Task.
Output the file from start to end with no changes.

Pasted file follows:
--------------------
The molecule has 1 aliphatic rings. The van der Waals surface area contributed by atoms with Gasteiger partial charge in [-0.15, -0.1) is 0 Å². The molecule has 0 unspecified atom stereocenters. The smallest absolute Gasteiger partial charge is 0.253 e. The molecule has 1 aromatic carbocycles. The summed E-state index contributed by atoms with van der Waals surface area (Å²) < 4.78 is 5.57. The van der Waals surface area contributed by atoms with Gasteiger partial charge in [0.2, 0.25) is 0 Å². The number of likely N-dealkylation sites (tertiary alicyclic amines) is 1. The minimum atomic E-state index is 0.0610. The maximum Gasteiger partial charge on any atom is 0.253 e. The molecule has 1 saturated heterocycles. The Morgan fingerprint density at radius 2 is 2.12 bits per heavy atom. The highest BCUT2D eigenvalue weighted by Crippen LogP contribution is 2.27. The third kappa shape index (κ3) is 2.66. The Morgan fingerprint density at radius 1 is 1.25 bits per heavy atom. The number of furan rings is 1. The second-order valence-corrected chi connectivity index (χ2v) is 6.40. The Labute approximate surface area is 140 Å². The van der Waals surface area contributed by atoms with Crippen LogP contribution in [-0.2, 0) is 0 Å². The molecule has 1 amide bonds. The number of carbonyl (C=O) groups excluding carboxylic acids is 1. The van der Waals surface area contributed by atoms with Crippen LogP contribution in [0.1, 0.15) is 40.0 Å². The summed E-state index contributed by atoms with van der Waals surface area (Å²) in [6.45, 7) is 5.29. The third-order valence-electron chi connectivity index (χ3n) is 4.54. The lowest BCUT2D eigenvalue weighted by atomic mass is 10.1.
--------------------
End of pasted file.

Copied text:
The molecule has 1 aliphatic rings. The van der Waals surface area contributed by atoms with Gasteiger partial charge in [-0.15, -0.1) is 0 Å². The molecule has 0 unspecified atom stereocenters. The smallest absolute Gasteiger partial charge is 0.253 e. The molecule has 1 aromatic carbocycles. The summed E-state index contributed by atoms with van der Waals surface area (Å²) < 4.78 is 5.57. The van der Waals surface area contributed by atoms with Gasteiger partial charge in [0.2, 0.25) is 0 Å². The number of likely N-dealkylation sites (tertiary alicyclic amines) is 1. The minimum atomic E-state index is 0.0610. The maximum Gasteiger partial charge on any atom is 0.253 e. The molecule has 1 saturated heterocycles. The Morgan fingerprint density at radius 2 is 2.12 bits per heavy atom. The highest BCUT2D eigenvalue weighted by Crippen LogP contribution is 2.27. The third kappa shape index (κ3) is 2.66. The Morgan fingerprint density at radius 1 is 1.25 bits per heavy atom. The number of furan rings is 1. The second-order valence-corrected chi connectivity index (χ2v) is 6.40. The Labute approximate surface area is 140 Å². The van der Waals surface area contributed by atoms with Crippen LogP contribution in [-0.2, 0) is 0 Å². The molecule has 1 amide bonds. The number of carbonyl (C=O) groups excluding carboxylic acids is 1. The van der Waals surface area contributed by atoms with Crippen LogP contribution in [0.1, 0.15) is 40.0 Å². The summed E-state index contributed by atoms with van der Waals surface area (Å²) in [6.45, 7) is 5.29. The third-order valence-electron chi connectivity index (χ3n) is 4.54. The lowest BCUT2D eigenvalue weighted by atomic mass is 10.1.